Can't understand your argument... UCSB drawing students/staff out of the local housing market on to campus housing destroys rental housing for Santa Barbara middle class? Yikes a porcine aviatrix labeled Sa1 just fell on my head.

Nice to know Sara know allows discussions of folk's identities... kind of puts into perspective her purported devotion to anonymity.

3/16/2007 4:08 AM  
Anonymous Anonymous said...

UCSB the cause of the housing shortage in Santa Barbara, you gotta be kidding me! 95% of the students live in Isla Vista or on-campus. Rents and living conditions in IV are not the best nor are they any more affordable than other areas in the south county. You'll find far more city college students living in SB than UCSB students.

3/16/2007 6:19 AM  
Blogger Sara De la Guerra said...

el rincon -- sa1 may have gone into a little too much detail but I have no idea who you are and I doubt anyone else does. This one slipped by me but I don't see how it directly says who you are...if you want me to delete this, let me know but it isn't clear to me at all.

3/16/2007 9:39 AM  
Anonymous sa1 said...

Sorry el rincon, I can't know exactly who you are (nor do I care). Just my hunch. "You" should be read UCSB

My point was UCSB is not paying taxes here and in their own report they claim incresed tax revenue (sales tax?) from the additional students and faculty. The first plan for N. campus was 269 units, now 171. If not for the Costal Commission you would have got your way. Nice plan when you get cut back 25% on the first cut. You plan to build 3 story condo's not 20 feet from existing home backyards. Nice neighbors. You offer the city a one time mitigation fee that is half of what you spent on a roundabout that was already an existing entrance. You claim you need faculty housing as a recruiting tool so you're offering subsidized condo's at half the market rate. How much does that subsidy cost the tax payers/donors? 100 Million? Money well spent? You want to bring 800 people and their cars into an area with the exits onto small residential streets already packed with overflow from the other high density housing in the immediate neighbhood. This is dangerous for all. Not to mention the potential damage to the surrounding enviroment from the increased foot traffic.

I could go on but I gotta go. People: Read the plan, it's buried on the UCSB web site. You may be amazed..

3/16/2007 11:23 AM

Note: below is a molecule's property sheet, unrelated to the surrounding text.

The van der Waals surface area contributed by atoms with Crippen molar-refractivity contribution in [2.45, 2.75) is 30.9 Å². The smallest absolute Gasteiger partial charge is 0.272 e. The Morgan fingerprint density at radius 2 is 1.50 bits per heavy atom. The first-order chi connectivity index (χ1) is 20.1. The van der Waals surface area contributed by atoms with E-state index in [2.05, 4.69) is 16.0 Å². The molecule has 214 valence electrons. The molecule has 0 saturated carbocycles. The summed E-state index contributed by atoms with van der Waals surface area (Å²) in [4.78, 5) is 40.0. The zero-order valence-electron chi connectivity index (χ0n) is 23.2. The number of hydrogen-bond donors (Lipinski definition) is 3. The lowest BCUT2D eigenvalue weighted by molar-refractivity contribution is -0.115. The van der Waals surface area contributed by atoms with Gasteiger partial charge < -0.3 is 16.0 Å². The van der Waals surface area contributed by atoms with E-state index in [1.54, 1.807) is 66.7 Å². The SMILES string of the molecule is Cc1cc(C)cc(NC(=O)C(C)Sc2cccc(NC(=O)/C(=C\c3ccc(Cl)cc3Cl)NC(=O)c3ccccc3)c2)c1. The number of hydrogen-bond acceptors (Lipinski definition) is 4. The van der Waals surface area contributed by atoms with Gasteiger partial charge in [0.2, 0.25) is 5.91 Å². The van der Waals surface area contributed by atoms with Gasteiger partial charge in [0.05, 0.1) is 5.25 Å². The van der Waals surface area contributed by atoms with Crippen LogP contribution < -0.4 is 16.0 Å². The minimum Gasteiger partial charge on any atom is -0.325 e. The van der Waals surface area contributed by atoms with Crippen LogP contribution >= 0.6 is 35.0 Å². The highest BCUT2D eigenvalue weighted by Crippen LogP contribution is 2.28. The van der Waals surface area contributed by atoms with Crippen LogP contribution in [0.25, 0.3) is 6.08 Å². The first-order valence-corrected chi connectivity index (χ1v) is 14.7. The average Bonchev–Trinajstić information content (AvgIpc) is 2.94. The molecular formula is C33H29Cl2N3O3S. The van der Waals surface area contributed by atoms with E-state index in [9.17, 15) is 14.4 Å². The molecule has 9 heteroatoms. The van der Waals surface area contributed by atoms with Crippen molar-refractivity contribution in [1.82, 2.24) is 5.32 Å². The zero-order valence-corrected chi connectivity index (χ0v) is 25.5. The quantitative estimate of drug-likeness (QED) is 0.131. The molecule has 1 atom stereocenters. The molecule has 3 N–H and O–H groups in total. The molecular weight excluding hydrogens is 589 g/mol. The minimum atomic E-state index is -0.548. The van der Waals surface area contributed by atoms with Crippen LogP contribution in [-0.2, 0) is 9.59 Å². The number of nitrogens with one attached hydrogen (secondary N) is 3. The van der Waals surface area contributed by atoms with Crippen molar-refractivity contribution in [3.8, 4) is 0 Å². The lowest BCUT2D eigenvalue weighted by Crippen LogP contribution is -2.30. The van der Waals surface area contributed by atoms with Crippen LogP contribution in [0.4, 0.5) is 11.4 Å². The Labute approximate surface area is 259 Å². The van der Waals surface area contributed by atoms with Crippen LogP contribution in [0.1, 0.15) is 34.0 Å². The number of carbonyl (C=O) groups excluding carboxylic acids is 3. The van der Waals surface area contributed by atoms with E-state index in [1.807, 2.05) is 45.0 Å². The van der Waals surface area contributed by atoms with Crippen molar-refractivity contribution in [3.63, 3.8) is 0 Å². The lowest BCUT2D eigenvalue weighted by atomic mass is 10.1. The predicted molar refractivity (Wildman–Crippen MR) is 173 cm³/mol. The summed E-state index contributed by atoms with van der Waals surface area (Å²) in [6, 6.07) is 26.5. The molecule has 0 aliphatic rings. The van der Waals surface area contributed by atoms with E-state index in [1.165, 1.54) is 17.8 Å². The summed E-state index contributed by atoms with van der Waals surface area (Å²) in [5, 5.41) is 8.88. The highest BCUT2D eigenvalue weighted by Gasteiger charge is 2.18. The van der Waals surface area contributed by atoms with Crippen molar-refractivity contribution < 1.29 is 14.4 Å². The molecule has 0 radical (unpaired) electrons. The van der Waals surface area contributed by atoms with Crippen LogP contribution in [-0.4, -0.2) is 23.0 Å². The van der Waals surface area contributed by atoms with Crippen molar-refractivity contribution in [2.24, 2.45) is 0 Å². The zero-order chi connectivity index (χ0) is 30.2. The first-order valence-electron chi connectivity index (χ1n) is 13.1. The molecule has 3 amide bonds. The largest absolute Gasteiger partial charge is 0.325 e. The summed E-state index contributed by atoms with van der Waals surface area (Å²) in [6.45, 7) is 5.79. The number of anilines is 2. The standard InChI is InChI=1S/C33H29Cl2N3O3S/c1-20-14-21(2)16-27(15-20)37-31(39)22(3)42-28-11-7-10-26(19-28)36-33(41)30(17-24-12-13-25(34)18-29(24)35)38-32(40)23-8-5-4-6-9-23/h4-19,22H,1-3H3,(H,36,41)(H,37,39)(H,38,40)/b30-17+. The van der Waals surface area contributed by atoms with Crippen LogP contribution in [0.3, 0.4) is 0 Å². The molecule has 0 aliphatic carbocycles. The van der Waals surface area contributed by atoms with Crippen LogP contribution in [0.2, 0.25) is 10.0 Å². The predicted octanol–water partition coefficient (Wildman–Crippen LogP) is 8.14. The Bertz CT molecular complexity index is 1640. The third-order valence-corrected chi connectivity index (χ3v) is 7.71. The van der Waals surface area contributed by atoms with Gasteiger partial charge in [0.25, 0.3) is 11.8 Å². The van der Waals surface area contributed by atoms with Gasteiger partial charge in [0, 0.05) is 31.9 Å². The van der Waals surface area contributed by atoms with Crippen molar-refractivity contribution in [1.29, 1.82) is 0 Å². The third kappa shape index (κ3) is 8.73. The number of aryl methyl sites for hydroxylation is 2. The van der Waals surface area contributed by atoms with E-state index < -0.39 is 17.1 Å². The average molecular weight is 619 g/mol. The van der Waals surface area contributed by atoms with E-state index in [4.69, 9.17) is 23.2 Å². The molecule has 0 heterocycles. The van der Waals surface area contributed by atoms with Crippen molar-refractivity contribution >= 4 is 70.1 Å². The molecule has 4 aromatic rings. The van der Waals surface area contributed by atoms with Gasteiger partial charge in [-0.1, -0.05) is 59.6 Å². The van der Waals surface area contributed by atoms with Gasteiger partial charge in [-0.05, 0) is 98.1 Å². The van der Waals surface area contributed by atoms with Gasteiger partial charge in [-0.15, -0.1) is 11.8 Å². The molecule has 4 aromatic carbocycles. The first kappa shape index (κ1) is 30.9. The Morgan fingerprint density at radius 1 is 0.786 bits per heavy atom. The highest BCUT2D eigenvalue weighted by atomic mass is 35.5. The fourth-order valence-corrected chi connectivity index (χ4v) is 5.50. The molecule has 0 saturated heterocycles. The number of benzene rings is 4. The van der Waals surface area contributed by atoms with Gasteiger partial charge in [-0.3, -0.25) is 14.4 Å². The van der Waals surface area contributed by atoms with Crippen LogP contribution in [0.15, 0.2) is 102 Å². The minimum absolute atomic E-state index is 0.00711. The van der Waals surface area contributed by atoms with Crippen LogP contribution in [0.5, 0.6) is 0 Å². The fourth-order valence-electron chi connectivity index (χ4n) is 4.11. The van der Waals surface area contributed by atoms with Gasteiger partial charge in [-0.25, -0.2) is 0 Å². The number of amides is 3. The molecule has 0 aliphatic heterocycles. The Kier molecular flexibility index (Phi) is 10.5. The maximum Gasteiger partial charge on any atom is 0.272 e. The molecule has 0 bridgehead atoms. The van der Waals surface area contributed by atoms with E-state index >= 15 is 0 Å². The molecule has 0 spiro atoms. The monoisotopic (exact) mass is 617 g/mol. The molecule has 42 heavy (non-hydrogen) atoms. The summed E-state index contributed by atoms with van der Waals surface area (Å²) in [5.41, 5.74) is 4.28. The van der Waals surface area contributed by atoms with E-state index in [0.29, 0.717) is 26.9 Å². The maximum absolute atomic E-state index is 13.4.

Anonymous Al Bacara said...

SDLG, a determined, bored 14 year old with computer access, probably could find out the IP address ANY of us use [Computer security at best can discourage, not prevent that]. I thought sa1 and El rincon were just two sides of the same person from the on-campus computer lab. I thought you did nothing wrong, yet offered a solution anyway. That aside, The issue of land use, ownership, property rights, money, power, and government responsibility, seems to be a balancing act at best. Depending on your spin on events, it's the end of free space, free enterprise, free rent, free lunch, free time or freedom as we know it. Money and Power [or some combination of the two] will always have it's say, because they aren't making any more land, and it is magnified x 100 here. There is no magic solution, that will make everybody happy or unhappy. It's a tightrope,at best. The question we ALL should have is WWTD [what would travis do]? Let's see, there ARE construction UNIONS, Student Unions, employee and faculity Unions and umm TEAMSTERS everywhere. another plot, I knew it

3/16/2007 12:58 PM  
Anonymous allegro805 said...

Wow. Just tuned in and the rancor on this thread is bitter and biting. Sara, I have to say that the quavering of your alarmist antennae were disappointing in the original post as well: "...developed without needing to adehere to local planning guidelines..." Do you mean guidelines such as the Goleta General Plan that's about to be flushed down the toilet by the development bloc? The Coastal Commission often seems the harder hoop to jump through anyway!

"...have the property produce income so there is no additional financial burden for UCSB..." Folks, this is basic accounting: the costs of this capital expenditure need to be justified/covered (likely via housing revenues) so that it is not a liability/debt.